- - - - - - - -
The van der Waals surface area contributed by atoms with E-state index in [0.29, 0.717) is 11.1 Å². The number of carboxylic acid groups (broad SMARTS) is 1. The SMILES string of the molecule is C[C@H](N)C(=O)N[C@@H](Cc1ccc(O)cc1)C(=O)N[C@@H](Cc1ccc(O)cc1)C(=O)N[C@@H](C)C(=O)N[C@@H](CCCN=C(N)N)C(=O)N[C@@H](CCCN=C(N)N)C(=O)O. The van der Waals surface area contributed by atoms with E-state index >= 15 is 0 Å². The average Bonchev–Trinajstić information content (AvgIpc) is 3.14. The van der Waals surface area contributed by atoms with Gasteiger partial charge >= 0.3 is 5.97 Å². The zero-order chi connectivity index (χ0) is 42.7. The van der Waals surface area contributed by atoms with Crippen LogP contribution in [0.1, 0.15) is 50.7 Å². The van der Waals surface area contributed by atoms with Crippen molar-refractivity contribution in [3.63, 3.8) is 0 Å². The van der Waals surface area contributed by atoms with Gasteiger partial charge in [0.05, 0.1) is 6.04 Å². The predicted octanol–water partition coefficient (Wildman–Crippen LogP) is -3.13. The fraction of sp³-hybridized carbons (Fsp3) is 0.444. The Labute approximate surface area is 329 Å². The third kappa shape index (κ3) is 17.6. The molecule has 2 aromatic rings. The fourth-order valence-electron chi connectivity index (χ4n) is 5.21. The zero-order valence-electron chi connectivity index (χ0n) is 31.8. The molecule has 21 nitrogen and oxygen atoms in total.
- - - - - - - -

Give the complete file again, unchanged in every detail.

The van der Waals surface area contributed by atoms with E-state index in [0.29, 0.717) is 11.1 Å². The number of carboxylic acid groups (broad SMARTS) is 1. The SMILES string of the molecule is C[C@H](N)C(=O)N[C@@H](Cc1ccc(O)cc1)C(=O)N[C@@H](Cc1ccc(O)cc1)C(=O)N[C@@H](C)C(=O)N[C@@H](CCCN=C(N)N)C(=O)N[C@@H](CCCN=C(N)N)C(=O)O. The van der Waals surface area contributed by atoms with E-state index >= 15 is 0 Å². The average Bonchev–Trinajstić information content (AvgIpc) is 3.14. The van der Waals surface area contributed by atoms with Gasteiger partial charge >= 0.3 is 5.97 Å². The zero-order chi connectivity index (χ0) is 42.7. The van der Waals surface area contributed by atoms with Crippen LogP contribution in [0.1, 0.15) is 50.7 Å². The van der Waals surface area contributed by atoms with Crippen molar-refractivity contribution in [3.63, 3.8) is 0 Å². The van der Waals surface area contributed by atoms with Gasteiger partial charge in [0.05, 0.1) is 6.04 Å². The predicted octanol–water partition coefficient (Wildman–Crippen LogP) is -3.13. The fraction of sp³-hybridized carbons (Fsp3) is 0.444. The Labute approximate surface area is 329 Å². The third kappa shape index (κ3) is 17.6. The molecule has 2 aromatic rings. The fourth-order valence-electron chi connectivity index (χ4n) is 5.21. The zero-order valence-electron chi connectivity index (χ0n) is 31.8. The molecule has 21 nitrogen and oxygen atoms in total.